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The Renault-Nissan Alliance Unveils Its New Look

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Renault Nissan Mitsubishi Alliance Logo

In case you missed the latest news in car sales this year, there is a new king in the automotive world. Earlier this year, the Renault-Nissan Alliance claimed its spot as the largest automaker in the world, beating the likes of Toyota and the Volkswagen Group. Just as the wider world was starting to understand its new car lord, the brand decided to change its look.

Meet the Family: Learn more about the history of Mitsubishi

As you may know, the Renault-Nissan Alliance was formed in 1999 when French automaker Renault joined with struggling Japanese automaker Nissan to become a large automotive conglomerate. Together, the partnership stabilized Nissan and pooled together resources to develop technology such as electric cars and self-driving systems. Late last year, the Renault-Nissan Alliance acquired Mitsubishi, a company that already had strong supply ties with the group. While the purchase was months ago, it wasn’t until last month that a new logo and name was revealed. From here on out, the world’s largest vehicle manufacturer should be referred to as the Renault-Nissan-Mitsubishi Alliance.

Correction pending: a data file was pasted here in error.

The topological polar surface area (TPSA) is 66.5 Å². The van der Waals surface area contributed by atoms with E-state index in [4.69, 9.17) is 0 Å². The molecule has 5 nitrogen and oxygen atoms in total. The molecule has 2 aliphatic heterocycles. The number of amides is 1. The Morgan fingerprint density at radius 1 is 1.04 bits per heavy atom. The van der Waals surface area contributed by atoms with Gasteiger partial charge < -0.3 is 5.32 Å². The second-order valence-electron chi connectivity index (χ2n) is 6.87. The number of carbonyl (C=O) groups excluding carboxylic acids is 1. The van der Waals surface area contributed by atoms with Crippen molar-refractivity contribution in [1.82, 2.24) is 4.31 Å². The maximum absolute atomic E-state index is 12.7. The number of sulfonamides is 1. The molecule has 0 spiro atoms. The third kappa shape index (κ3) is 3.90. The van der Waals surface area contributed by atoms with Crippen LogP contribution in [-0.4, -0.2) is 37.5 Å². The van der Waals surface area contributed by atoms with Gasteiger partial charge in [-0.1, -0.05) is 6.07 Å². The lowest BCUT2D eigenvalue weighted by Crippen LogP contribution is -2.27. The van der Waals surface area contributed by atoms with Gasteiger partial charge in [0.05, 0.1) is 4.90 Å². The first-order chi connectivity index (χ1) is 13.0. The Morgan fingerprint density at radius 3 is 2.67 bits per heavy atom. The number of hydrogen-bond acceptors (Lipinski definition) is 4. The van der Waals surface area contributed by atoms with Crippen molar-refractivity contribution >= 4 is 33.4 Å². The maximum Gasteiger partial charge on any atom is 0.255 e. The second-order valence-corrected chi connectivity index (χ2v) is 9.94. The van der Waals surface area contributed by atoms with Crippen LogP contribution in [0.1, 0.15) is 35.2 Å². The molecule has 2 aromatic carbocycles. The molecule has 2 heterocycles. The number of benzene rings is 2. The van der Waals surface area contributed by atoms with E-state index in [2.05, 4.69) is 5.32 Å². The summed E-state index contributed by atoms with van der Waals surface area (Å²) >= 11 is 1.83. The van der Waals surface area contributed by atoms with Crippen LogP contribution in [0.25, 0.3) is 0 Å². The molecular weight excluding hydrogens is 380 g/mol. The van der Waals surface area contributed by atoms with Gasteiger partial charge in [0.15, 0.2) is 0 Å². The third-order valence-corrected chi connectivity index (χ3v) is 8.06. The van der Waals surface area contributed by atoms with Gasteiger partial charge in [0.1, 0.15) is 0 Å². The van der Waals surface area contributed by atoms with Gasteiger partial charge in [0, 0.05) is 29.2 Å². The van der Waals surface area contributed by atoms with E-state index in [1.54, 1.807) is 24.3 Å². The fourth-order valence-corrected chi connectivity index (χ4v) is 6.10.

You would not be alone if you considered that name a mouthful.

Renault-Nissan Alliance

The old Renault-Nissan Alliance Logo

The new name also came with a new logo featuring the same flowing line and colors of the original alliance, but the shape now resembles a triangle. According to Marketing, the arch of the logo represents the several technological, cultural, and human bridges between the partners, while its peak depicts the future and looking beyond horizons. When we first looked at it, it also made us think of a very stylized depiction of the Eiffel Tower, which would be appropriate since Renault was the founding member of the Alliance.

An Impressive Lineup: Check out the vehicles Mitsubishi is bringing to the Alliance

Quite frankly, we are surprised that the Renault-Nissan Alliance chose to add Mitsubishi to the group’s title since the transaction that brought Mitsubishi into the fold was more of a takeover than the formation of a partnership. However, we look forward to more inclusion of Mitsubishi in the guidance of the group and more Renault and Nissan contributions to the Mitsubishi vehicle lineup.

News Source: Marketing